First it was airline stocks, now it’s pubs and restaurants.
The rise of the Delta variant and increasing uncertainty about whether the Government will lift the final Covid restrictions on June 21 has dealt another blow to the struggling leisure sector.
The Prime Minister warned on Wednesday that it was still too early to tell if the country would be able to keep to the scheduled ‘Freedom Day’.
Uncertainty: Prime Minister Boris Johnson warned on Wednesday that it was still too early to tell if the country would be able to keep to the scheduled ‘Freedom Day’
Boris Johnson said: ‘I think what everybody can see very clearly is that as cases are going up, and in some cases hospitalisations are going up.’
That was seen by some as a way of laying the groundwork before pushing the date back but he will not make a decision until Monday.
Traders digested his bearish tone by selling out of several big pub and restaurant groups that were banking on social distancing being scrapped to drive up sales.
Wetherspoon slid 3.8 per cent, or 51p, to 1279p, while Frankie & Benny’s and Wagamama-owner The Restaurant Group fell 4.6 per cent, or 6.4p, to 133.2p.
Stock Watch – Hurricane Energy
Things went from bad to worse at Hurricane Energy as it told shareholders there had been a fault at its North Sea oil and gas field.
A pump caused a blip in production on Tuesday before restarting at a reduced rate.
The problem is being investigated. The news came a day after the minnow confirmed a one-off meeting had been scheduled for July 5, when an activist investor wants to unseat five board members and install two of its own in their place.
Shares in the AIM-listed group, which traded at more than 50p two years ago, fell 6.6 per cent, or 0.08p, to 1.12p.
Marston’s (down 2.3 per cent, or 2.15p, to 91p) and All Bar One-owner Mitchells (down 2.6 per cent, or 8p, to 303.2p) closed in the red.
The doubts also hit catering giant Compass, which fell 3.1 per cent, or 51.5p, to 1594.5p, as big events might need to be delayed or cancelled.
And Cineworld flopped again too, dropping 2.7 per cent, or 2.46p, to 88.34p.
Shares in Comptoir, which owns the Middle Eastern restaurant chain Comptoir Libanais, made gains after the group warned more restaurants would have to shut in London and Leeds within the next year.
It has already shuttered sites at Gatwick, Heathrow and central London.
Annual losses at the AIM-listed firm, whose stock rose 2.9 per cent, or 0.25p, to 8.75p, spiralled to £8million from around £520,000 the year before.Elsewhere, investors cheered bright forecasts from Auto Trader and Mitie.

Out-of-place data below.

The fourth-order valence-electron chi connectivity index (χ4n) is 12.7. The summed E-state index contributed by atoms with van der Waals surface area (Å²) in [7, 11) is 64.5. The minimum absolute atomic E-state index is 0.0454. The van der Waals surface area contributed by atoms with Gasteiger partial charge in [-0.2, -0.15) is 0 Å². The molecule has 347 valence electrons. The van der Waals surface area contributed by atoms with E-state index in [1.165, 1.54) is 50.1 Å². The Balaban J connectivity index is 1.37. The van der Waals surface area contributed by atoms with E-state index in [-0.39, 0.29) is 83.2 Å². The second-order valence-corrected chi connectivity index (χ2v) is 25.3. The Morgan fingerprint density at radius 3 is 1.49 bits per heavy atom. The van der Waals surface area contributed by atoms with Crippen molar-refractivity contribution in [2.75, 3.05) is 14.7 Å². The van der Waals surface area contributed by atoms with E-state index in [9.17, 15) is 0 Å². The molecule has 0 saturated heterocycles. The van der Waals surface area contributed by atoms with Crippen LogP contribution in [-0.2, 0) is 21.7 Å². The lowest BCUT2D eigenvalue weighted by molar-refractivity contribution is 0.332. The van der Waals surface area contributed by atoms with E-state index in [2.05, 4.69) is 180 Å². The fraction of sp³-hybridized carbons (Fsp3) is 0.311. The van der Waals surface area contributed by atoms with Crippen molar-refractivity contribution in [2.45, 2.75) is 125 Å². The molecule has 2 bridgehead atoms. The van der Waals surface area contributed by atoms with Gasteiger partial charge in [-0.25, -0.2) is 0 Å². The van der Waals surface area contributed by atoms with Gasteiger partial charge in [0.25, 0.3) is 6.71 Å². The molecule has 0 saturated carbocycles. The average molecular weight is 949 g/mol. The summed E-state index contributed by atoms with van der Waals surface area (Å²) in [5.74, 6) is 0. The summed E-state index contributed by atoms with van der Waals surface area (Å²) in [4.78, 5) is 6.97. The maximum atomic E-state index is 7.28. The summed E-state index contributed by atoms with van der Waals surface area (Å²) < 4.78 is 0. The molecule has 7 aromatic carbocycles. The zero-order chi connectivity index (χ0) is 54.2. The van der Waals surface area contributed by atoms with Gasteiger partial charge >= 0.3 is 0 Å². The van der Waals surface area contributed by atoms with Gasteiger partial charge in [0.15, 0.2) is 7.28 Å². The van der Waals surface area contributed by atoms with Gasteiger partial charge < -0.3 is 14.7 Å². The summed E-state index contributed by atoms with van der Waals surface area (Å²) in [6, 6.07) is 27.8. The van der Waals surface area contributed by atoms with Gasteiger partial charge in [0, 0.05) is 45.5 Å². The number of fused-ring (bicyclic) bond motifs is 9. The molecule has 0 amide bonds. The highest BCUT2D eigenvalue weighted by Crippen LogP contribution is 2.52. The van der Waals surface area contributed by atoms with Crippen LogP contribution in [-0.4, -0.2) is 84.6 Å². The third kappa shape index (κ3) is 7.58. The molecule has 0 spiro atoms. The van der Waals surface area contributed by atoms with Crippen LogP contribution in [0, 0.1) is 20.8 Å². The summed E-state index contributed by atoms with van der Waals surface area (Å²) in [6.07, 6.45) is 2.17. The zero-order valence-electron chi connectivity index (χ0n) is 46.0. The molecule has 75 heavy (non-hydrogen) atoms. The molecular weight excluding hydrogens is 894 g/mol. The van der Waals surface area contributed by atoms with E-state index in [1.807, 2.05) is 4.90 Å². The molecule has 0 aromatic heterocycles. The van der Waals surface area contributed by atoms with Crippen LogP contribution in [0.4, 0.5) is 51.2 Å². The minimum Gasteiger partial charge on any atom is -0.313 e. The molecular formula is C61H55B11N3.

Profits at secondhand car seller Auto Trader slumped by more than a third last year, which it blamed on offering free listings to retailer customers during lockdowns. This cost the company as much as £7million a month.
But it is ploughing money into upgrading its online services and believes that online car shopping will far outlast the pandemic.
Shares rose 6.5 per cent, or 37.8p, to 615.6p as boss Nathan Coe said ‘bonkers’ demand was showing no signs of wearing off despite the rapid vaccine rollout.
This helped nudge the wider FTSE 100 0.1 per cent higher, up 7.17 points, to 7088.18. Mitie was the top riser on the mid-cap index after boss Phil Bentley said the company was starting to see some ‘green shoots of recovery’ in areas of the business that had been hit hard by the pandemic.
The group, which has worked on Covid testing sites, said annual revenue was up from £2.2billion to £2.5billion in the year to March.
But a 5.9 per cent, or 4.2p, rise to 75.9p was not enough to keep the FTSE 250 in the black – it slid 0.7 per cent, or 150.21 points, to 22,608.76.
Hobby company Hornby has made its first profit in nine years after adults returned to their childhood toys during lockdown. Shares, however, dipped by 0.9 per cent, or 0.5p, to 58.5p.
Ted Baker was also due to publish annual results yesterday but delayed them for a third time, blaming Covid for disrupting the auditing process.
The fashion retailer is now due to release the figures, expected to show a loss of £65million, on June 14. Shares dropped 3.2 per cent, or 5.6p, to 167.5p.
Sub-prime lender Amigo – down 0.6 per cent, or 0.05p, to 8.2p – indicated again that it could go bust, following the High Court’s decision last month to block a rescue plan that would have set limits on the amount of compensation it would pay to customers complaining they had been mis-sold loans.
Amigo said that ‘under all reasonable scenarios’ in the absence of a deal it was insolvent.
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